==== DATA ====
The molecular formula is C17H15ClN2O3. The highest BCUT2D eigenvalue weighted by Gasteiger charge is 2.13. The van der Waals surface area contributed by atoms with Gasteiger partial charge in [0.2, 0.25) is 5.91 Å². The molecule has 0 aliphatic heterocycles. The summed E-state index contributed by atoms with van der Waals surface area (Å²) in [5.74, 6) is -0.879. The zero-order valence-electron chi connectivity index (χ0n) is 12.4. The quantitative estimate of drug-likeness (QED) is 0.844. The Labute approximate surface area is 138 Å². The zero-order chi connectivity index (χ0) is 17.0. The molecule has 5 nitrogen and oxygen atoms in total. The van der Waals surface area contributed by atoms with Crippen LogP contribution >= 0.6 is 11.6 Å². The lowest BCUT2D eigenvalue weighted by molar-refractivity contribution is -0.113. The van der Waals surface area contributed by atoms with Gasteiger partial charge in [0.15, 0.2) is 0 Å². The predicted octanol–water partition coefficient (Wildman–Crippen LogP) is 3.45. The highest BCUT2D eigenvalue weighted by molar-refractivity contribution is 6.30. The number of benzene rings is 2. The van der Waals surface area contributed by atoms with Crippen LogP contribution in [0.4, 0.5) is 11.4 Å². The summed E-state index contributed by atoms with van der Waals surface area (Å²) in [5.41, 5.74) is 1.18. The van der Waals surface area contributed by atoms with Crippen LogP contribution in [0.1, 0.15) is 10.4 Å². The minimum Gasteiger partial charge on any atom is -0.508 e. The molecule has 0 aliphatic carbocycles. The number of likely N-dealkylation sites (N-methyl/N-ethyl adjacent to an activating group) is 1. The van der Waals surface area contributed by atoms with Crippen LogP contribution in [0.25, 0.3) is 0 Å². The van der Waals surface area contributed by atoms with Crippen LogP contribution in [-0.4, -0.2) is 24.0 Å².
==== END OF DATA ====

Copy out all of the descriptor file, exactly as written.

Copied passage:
The molecular formula is C17H15ClN2O3. The highest BCUT2D eigenvalue weighted by Gasteiger charge is 2.13. The van der Waals surface area contributed by atoms with Gasteiger partial charge in [0.2, 0.25) is 5.91 Å². The molecule has 0 aliphatic heterocycles. The summed E-state index contributed by atoms with van der Waals surface area (Å²) in [5.74, 6) is -0.879. The zero-order valence-electron chi connectivity index (χ0n) is 12.4. The quantitative estimate of drug-likeness (QED) is 0.844. The Labute approximate surface area is 138 Å². The zero-order chi connectivity index (χ0) is 17.0. The molecule has 5 nitrogen and oxygen atoms in total. The van der Waals surface area contributed by atoms with Crippen LogP contribution >= 0.6 is 11.6 Å². The lowest BCUT2D eigenvalue weighted by molar-refractivity contribution is -0.113. The van der Waals surface area contributed by atoms with Gasteiger partial charge in [0.15, 0.2) is 0 Å². The predicted octanol–water partition coefficient (Wildman–Crippen LogP) is 3.45. The highest BCUT2D eigenvalue weighted by molar-refractivity contribution is 6.30. The number of benzene rings is 2. The van der Waals surface area contributed by atoms with Crippen LogP contribution in [0.4, 0.5) is 11.4 Å². The summed E-state index contributed by atoms with van der Waals surface area (Å²) in [5.41, 5.74) is 1.18. The van der Waals surface area contributed by atoms with Crippen LogP contribution in [0.1, 0.15) is 10.4 Å². The minimum Gasteiger partial charge on any atom is -0.508 e. The molecule has 0 aliphatic carbocycles. The number of likely N-dealkylation sites (N-methyl/N-ethyl adjacent to an activating group) is 1. The van der Waals surface area contributed by atoms with Crippen LogP contribution in [0.25, 0.3) is 0 Å². The van der Waals surface area contributed by atoms with Crippen LogP contribution in [-0.4, -0.2) is 24.0 Å².